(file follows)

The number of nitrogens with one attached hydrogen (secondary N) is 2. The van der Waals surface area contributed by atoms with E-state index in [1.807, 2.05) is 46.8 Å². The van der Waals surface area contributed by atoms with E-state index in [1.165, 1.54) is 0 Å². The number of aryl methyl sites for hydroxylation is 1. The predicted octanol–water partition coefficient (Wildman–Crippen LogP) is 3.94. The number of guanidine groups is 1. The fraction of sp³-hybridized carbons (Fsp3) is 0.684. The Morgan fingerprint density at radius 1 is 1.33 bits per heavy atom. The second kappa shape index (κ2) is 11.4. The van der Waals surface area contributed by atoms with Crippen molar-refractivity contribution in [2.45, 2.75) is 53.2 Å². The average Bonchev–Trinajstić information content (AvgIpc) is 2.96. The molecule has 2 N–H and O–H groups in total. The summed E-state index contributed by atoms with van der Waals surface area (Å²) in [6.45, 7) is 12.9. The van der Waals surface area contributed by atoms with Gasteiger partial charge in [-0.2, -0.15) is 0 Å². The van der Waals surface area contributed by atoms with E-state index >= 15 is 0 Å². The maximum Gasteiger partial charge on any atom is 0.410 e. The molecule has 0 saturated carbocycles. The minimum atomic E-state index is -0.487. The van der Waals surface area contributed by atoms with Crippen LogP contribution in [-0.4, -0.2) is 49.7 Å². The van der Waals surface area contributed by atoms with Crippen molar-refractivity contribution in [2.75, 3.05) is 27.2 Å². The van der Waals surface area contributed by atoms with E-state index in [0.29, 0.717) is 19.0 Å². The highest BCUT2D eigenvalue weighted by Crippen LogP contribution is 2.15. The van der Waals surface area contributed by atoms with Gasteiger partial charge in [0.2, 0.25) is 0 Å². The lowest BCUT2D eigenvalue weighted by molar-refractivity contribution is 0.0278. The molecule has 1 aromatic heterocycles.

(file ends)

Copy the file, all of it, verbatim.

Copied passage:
The number of nitrogens with one attached hydrogen (secondary N) is 2. The van der Waals surface area contributed by atoms with E-state index in [1.807, 2.05) is 46.8 Å². The van der Waals surface area contributed by atoms with E-state index in [1.165, 1.54) is 0 Å². The number of aryl methyl sites for hydroxylation is 1. The predicted octanol–water partition coefficient (Wildman–Crippen LogP) is 3.94. The number of guanidine groups is 1. The fraction of sp³-hybridized carbons (Fsp3) is 0.684. The Morgan fingerprint density at radius 1 is 1.33 bits per heavy atom. The second kappa shape index (κ2) is 11.4. The van der Waals surface area contributed by atoms with Crippen molar-refractivity contribution in [2.45, 2.75) is 53.2 Å². The average Bonchev–Trinajstić information content (AvgIpc) is 2.96. The molecule has 2 N–H and O–H groups in total. The summed E-state index contributed by atoms with van der Waals surface area (Å²) in [6.45, 7) is 12.9. The van der Waals surface area contributed by atoms with Gasteiger partial charge in [-0.2, -0.15) is 0 Å². The van der Waals surface area contributed by atoms with E-state index >= 15 is 0 Å². The maximum Gasteiger partial charge on any atom is 0.410 e. The molecule has 0 saturated carbocycles. The minimum atomic E-state index is -0.487. The van der Waals surface area contributed by atoms with Crippen LogP contribution in [-0.4, -0.2) is 49.7 Å². The van der Waals surface area contributed by atoms with Crippen molar-refractivity contribution in [2.75, 3.05) is 27.2 Å². The van der Waals surface area contributed by atoms with E-state index in [0.29, 0.717) is 19.0 Å². The highest BCUT2D eigenvalue weighted by Crippen LogP contribution is 2.15. The van der Waals surface area contributed by atoms with Gasteiger partial charge in [0.2, 0.25) is 0 Å². The lowest BCUT2D eigenvalue weighted by molar-refractivity contribution is 0.0278. The molecule has 1 aromatic heterocycles.